- The Company has no employees and the Directors have all been appointed on a non-executive basis. Therefore, the Company is reliant upon the performance of third party service providers for its executive function. Failure by any of these or any other service provider to carry out its obligations to the Company in accordance with the terms of its appointment, together with a failure by the Company to enforce such terms, could have a materially detrimental impact on the operation of the Company.
- Failure by the Company to maintain investment trust status, or changes in taxation legislation or practice, could result in the Company not being able to benefit from the current exemption for investment trusts from UK tax on chargeable gains and could affect the Company's ability to provide returns to Shareholders.
- Changes in tax legislation or practices or laws or regulations governing the Company's operations (in particular, the Listing Rules, the Prospectus Regulation, the Prospectus Regulation Rules, the Disclosure Guidance and Transparency Rules, the Market Abuse Regulation, the AIFMD and the PRIIPs Regulation) may adversely affect the Company's business.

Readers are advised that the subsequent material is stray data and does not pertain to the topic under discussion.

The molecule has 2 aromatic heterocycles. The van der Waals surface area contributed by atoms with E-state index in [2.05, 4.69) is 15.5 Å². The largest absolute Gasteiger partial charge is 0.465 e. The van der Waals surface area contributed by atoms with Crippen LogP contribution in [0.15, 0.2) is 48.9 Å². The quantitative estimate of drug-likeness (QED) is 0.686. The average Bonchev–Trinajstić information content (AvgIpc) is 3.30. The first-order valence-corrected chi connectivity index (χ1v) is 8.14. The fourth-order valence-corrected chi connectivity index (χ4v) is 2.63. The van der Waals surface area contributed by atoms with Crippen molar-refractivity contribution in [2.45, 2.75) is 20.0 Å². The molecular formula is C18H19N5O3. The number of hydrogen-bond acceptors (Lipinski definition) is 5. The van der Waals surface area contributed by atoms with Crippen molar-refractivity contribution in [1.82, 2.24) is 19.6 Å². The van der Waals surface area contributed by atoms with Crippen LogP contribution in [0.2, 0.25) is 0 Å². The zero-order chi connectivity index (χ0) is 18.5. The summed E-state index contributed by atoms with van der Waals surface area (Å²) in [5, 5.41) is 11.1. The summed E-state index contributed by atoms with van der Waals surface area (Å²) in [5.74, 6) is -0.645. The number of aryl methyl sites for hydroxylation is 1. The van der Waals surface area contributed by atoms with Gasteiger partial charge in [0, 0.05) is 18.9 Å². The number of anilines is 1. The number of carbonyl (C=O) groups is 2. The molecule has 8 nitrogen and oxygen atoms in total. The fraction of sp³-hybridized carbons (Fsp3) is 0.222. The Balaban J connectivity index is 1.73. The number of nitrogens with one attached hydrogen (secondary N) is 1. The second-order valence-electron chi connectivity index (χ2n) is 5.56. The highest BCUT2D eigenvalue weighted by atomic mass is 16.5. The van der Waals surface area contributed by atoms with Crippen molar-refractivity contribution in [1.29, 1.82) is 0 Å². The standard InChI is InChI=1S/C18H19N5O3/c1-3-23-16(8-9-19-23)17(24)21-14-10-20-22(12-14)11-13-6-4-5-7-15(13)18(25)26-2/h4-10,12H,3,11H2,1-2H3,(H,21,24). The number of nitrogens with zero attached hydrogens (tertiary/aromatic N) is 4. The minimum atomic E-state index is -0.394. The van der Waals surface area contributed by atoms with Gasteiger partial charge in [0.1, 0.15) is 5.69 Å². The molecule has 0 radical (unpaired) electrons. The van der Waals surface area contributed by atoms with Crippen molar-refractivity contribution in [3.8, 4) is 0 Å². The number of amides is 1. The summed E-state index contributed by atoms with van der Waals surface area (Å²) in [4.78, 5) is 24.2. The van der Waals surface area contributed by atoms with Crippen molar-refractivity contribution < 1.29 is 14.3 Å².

Key risks specific to the securities:
- The Company has a total return strategy and therefore may not pay dividends to Shareholders.
- The value of the Shares can fluctuate and may go down as well as up and an investor may not get back the amount invested. The market price of the Shares, like shares in all investment trusts, may fluctuate independently of their underlying Net Asset Value and may trade at a discount or premium at different times, depending on factors such as supply and demand for the Shares, market conditions and general investor sentiment.
- There can be no guarantee that a liquid market in the Shares will exist. Accordingly, Shareholders may be unable to realise their Shares at the quoted market price or at all.